History the Vilna Shul
Eastern European Jewish immigrants arrived in the city of Boston in large numbers beginning in the 1880’s. With little or no income, they looked to rebuild their old communities anew in the United States. Many Jews decided to settle in crowded, undesirable tenement neighborhoods like the North End and West End of Boston, where cheaper housing was available. There Jews often formed landsmanschaften –organizations of re-settled people originally from the same area or town in Europe.
Many people do not realize that just blocks away from the homes of some of Boston’s wealthiest residents are the former tenements of some of its poorest. Once deemed an undesirable neighborhood, Jewish immigrants lived, worked and prayed throughout this neighborhood that included the steeper north slope of Beacon Hill and the old West End. At the turn of the 20th century, there were 40 synagogues in this area. The Vilna is the last-remaining synagogue building from this era.
This was the case for a group of Jewish immigrants from Vilna Gubernia – the province encompassing the present-day city of Vilnius, Lithuania - who formed their landsmanschaft in 1893 on the north slope of Beacon Hill in Boston's West End. They prayed together, gathering a minyan – ten men needed to hold a complete Jewish prayer service – in the homes of their members. They called themselves Anshei Vilner or “the People of Vilnius. As their membership increased and they formed a traditional Jewish congregation, they needed a permanent synagogue.
Meanwhile, as the number of immigrants moving to Beacon Hill increased and landowners built tenements to house them, the 150-year-old African American community living there began to move away. Buildings emerged on the market and in 1909, Anshei Vilner purchased the former 12th Baptist Church (est. 1848) at 45 Phillips Street and turned it into their synagogue. After ten years of worship at 45 Phillips Street, the city of Boston purchased the synagogue from Anshei Vilner for $20,000 and demolished the building to make way for the expansion of the Wendell Phillips School next door.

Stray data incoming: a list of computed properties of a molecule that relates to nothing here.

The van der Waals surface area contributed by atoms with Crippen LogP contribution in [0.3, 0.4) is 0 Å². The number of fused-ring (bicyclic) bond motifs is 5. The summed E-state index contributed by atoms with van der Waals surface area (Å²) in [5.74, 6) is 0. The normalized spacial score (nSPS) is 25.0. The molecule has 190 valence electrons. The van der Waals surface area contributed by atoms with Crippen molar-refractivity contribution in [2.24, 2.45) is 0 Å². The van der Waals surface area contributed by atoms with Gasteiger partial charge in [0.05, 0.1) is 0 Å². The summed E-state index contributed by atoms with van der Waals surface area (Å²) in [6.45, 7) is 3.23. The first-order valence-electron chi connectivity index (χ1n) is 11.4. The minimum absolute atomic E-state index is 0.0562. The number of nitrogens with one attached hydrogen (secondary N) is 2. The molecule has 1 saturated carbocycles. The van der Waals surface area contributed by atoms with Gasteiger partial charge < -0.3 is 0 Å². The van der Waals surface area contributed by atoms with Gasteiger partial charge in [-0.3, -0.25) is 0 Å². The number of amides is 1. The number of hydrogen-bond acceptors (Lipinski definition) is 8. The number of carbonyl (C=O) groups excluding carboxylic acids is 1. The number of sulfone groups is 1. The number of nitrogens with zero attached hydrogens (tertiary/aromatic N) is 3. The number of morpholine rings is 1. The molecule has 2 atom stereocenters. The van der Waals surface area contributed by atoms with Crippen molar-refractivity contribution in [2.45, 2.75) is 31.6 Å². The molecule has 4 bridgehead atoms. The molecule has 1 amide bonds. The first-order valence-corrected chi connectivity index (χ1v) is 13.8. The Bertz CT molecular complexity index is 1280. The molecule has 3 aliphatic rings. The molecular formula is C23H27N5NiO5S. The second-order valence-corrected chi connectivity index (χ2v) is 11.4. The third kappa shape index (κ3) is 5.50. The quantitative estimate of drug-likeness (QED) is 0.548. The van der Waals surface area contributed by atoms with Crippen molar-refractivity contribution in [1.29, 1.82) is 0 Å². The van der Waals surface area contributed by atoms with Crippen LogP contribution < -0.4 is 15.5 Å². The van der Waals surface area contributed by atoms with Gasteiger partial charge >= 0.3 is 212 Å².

On December 11, 1919, Anshei Vilner laid the cornerstone for its new building at 18 Phillips Street. The congregation employed the only Jewish architect in the city, Max Kalman, and young men in the community helped with the construction. Vilner congregants painted the walls and ceiling of their new synagogue with decorative murals, a long-standing tradition of Eastern European Jews. Over time, three distinct layers of murals with different color schemes adorned the walls of the Vilna Shul. Later, the murals were completely covered with beige paint. Recently, small remnants of each layer have been painstakingly uncovered by expert art conservationists; they are some of the only remaining examples of pre-war Jewish mural art in the United States
For 65 years, the congregation prayed at 18 Phillips Street, but by 1950 life had rapidly changed in the West End. The city destroyed two thirds of the West End in an urban renewal project, leaving the Vilna as one of the only synagogues in the area. This project was devastating to the Jewish community in the West End.
As most of the Jewish community had long since left Beacon Hill for more desirable neighborhoods and open space, the Vilner became a synagogue for those "left" on the Hill. The last remaining member of Anshei Vilner, Mendel Miller, held a Rosh Hashanah (Jewish New Year) service in the synagogue for the last time in 1985. The building sat idle until 1994, when it was rescued and made inhabitable.
This historic synagogue, nearly 100 years old, is now known as the Vilna Shul/Boston’s Center for Jewish Culture, and is full of activity once again. The Vilna is now a destination and a place of learning for anyone interested in Jewish history, culture and spirituality. It is a must-see historic site for visitors to Boston and a unique community venue for concerts, speakers, films and Jewish life-cycle events. We are a cultural center, a place where the history of Boston's Jews can be shared and enjoyed by everyone and where Boston Jewish life thrives once again.
As we breathe new life into the Vilna, we are ensuring the continuity of our people by welcoming all those who are seeking community and a way to live meaningful lives based on Jewish values and cultural connections.